Taylor Hooton Foundation > Hoot’s Corner > General > Bonds lied when he testified he never used steroids, prosecutor says
March 22, 2011
Bonds lied when he testified he never used steroids, prosecutor says
Let the trial begin!  We’ve been waiting a long time to hear the case against Mr. Bonds. In short, Bonds admits using steroids but claims that he didn’t know they were steroids.  He thought they were some form of flaxseed oil! Amazing story.  It will be interesting to see this story unfold in the coming weeks. Don

A federal prosecutor told the jury in the Barry Bonds trial here that the former San Francisco Giant deliberately lied to a grand jury when he testified he had never knowingly used anabolic steroids.

“The defendant was given immunity," Assistant U.S. Atty. Matthew Parrella told the jury. "All he had to do was tell the truth. That's all he had to do, was tell the truth, but he couldn't do it. And the evidence will show that he planned not to do it."

Parrella told the jurors that he will present evidence that will show Bonds was taking steroids before his grand jury appearance and had told others of his steroid use. The prosecutor said Bonds claimed to grand jurors that he believed the substances he was taking were flaxseed oil and arthritis cream.

"Quite frankly, an utterly ridiculous and unbelievable story," Parrella said.

U.S. District Court Judge Susan Illston sustained a defense objection to that remark.

Bonds watched Parrella with a solemn expression and occasionally took notes. At one point, one of the jurors yawned as Parrella explained the nature of anabolic steroids.

Bonds is being tried on one count of obstructing justice and three counts of making false statements to a grand jury in 2003 when he testified that he did not knowingly use steroids. A conviction on felony charges would likely impede Bonds' election to the baseball Hall of Fame, at least in the near term.

Parrella also told the predominantly female jury that it would hear from Kimberly Bell, Bonds’ former mistress. Parrella said Bonds’ relationship with Bell started when Bonds was married to his first wife and carried over into his second marriage, about 10 years.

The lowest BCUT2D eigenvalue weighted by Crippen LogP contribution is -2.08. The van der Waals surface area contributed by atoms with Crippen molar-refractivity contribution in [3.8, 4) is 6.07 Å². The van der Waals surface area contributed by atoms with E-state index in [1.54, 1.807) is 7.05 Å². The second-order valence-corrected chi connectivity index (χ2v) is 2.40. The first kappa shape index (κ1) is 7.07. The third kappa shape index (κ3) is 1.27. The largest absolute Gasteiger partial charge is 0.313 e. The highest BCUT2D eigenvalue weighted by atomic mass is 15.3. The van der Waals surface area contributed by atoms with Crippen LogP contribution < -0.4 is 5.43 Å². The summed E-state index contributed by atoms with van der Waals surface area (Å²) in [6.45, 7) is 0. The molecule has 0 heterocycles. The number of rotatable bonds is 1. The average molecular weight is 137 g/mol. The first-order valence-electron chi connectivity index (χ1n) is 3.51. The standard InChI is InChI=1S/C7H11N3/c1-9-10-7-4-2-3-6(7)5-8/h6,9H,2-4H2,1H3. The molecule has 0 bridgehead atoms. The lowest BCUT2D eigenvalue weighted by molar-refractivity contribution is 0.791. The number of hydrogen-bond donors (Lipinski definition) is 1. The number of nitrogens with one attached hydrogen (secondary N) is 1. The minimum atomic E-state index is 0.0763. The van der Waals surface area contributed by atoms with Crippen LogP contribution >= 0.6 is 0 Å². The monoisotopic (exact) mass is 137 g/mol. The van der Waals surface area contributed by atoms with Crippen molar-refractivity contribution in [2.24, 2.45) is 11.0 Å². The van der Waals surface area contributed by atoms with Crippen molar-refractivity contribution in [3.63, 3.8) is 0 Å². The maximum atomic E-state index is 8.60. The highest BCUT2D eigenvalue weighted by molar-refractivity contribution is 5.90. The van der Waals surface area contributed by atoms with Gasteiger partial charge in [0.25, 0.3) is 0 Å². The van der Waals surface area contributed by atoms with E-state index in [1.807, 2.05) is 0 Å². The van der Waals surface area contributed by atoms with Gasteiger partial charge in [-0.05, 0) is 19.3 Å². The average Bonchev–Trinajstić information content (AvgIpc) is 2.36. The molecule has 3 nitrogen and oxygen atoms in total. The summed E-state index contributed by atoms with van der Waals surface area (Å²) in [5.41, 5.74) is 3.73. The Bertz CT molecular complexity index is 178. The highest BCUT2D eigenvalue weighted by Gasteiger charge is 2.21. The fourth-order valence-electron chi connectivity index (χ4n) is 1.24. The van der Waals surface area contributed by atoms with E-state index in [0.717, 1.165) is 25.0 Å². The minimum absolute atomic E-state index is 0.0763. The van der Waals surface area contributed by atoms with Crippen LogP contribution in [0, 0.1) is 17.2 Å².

The prosecutor said Bell would testify that Bonds told her he was using steroids and suffered sexual dysfunction as a result of the drugs.

Bonds, who bested Henry Aaron and Babe Ruth for most career home runs, has not played since 2007, when he was indicted. No team wanted to hire him after the Giants let him go.

A jury of eight women and four men were chosen Monday  to hear the case. Two alternate jurors are women.

The jury includes an older man who said he opposed the congressional hearings into steroid use as a waste of taxpayer money and a student who indicated she was a fan of the Oakland A’s, the Giants' cross-bay rival. Two jurors are African American women.

An attorney for home run king Barry Bonds told a federal jury today that Barry Bonds told the truth and "did his best" when he told a grand jury that he never knowingly used anabolic steroids.

Allen Ruby, the lead lawyer for Bonds, also told the jury that three key prosecution witnesses had reasons to dislike Bonds. Ruby argued that they had a falling out with Bonds and lost money when Bonds severed  relationships with them.

Following Ruby's statements,  U.S. District Court Judge Susan Illston sent the jury out of the courtroom and  ordered Greg Anderson, Bonds' former trainer, to federal prison for refusing to testify. The government has charged that Anderson provided Bonds with illegal steroids and injected him with human growth hormones.

 Illston said she hoped Anderson would change his mind and would keep him confined for contempt "until such time you will testify." A lawyer for Anderson said he would appeal the decision to a federal appeals court.

During his opening statements, Ruby indicated that he would ask jurors to closely examine the exact words that Bonds used during his 2003 grand jury testimony.

"This is an alleged crime which took place in this building in a grand jury room with a stenographer who took down every word-thankfully,"  Ruby said.

He said Bonds' testimony did not conflict with laboratory tests of a 2003 Bonds urine sample taken by Major League Baseball and found to have contained banned drugs.

"Words are important,"  Ruby said.

The defense attorney tried to discredit Kimberly Bell, Bonds'  former mistress and an anticipated  prosecution witness. Ruby said Bell shopped a tell-all book about him and spoke to the media about him.